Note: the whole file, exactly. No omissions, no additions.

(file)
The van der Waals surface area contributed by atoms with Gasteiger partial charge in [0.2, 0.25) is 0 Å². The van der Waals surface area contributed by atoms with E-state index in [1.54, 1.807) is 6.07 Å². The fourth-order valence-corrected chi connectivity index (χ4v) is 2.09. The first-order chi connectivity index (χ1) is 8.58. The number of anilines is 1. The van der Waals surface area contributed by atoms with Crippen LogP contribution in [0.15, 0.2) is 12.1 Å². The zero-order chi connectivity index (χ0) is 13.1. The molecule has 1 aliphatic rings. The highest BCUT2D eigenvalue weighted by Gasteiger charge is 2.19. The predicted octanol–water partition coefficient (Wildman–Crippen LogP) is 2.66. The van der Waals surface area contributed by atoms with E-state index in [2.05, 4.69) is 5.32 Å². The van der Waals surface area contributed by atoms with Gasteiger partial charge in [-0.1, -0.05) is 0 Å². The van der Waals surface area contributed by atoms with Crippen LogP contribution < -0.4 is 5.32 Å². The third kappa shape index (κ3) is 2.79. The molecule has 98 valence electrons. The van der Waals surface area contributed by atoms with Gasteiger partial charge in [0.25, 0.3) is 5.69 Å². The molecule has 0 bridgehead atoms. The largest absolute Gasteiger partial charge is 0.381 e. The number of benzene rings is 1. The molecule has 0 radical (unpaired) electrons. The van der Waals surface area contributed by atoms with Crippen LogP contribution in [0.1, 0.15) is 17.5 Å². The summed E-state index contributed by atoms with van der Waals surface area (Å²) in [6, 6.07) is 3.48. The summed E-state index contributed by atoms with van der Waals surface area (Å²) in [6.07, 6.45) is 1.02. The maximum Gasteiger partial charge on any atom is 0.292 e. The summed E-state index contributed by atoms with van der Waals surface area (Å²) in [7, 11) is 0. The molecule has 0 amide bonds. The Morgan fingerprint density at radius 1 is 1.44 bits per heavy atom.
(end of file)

The van der Waals surface area contributed by atoms with Gasteiger partial charge in [0.2, 0.25) is 0 Å². The van der Waals surface area contributed by atoms with E-state index in [1.54, 1.807) is 6.07 Å². The fourth-order valence-corrected chi connectivity index (χ4v) is 2.09. The first-order chi connectivity index (χ1) is 8.58. The number of anilines is 1. The van der Waals surface area contributed by atoms with Crippen LogP contribution in [0.15, 0.2) is 12.1 Å². The zero-order chi connectivity index (χ0) is 13.1. The molecule has 1 aliphatic rings. The highest BCUT2D eigenvalue weighted by Gasteiger charge is 2.19. The predicted octanol–water partition coefficient (Wildman–Crippen LogP) is 2.66. The van der Waals surface area contributed by atoms with E-state index in [2.05, 4.69) is 5.32 Å². The van der Waals surface area contributed by atoms with Gasteiger partial charge in [-0.1, -0.05) is 0 Å². The van der Waals surface area contributed by atoms with Crippen LogP contribution < -0.4 is 5.32 Å². The third kappa shape index (κ3) is 2.79. The molecule has 98 valence electrons. The van der Waals surface area contributed by atoms with Gasteiger partial charge in [0.25, 0.3) is 5.69 Å². The molecule has 0 bridgehead atoms. The largest absolute Gasteiger partial charge is 0.381 e. The number of benzene rings is 1. The molecule has 0 radical (unpaired) electrons. The van der Waals surface area contributed by atoms with Crippen LogP contribution in [0.1, 0.15) is 17.5 Å². The summed E-state index contributed by atoms with van der Waals surface area (Å²) in [6, 6.07) is 3.48. The summed E-state index contributed by atoms with van der Waals surface area (Å²) in [6.07, 6.45) is 1.02. The maximum Gasteiger partial charge on any atom is 0.292 e. The summed E-state index contributed by atoms with van der Waals surface area (Å²) in [7, 11) is 0. The molecule has 0 amide bonds. The Morgan fingerprint density at radius 1 is 1.44 bits per heavy atom.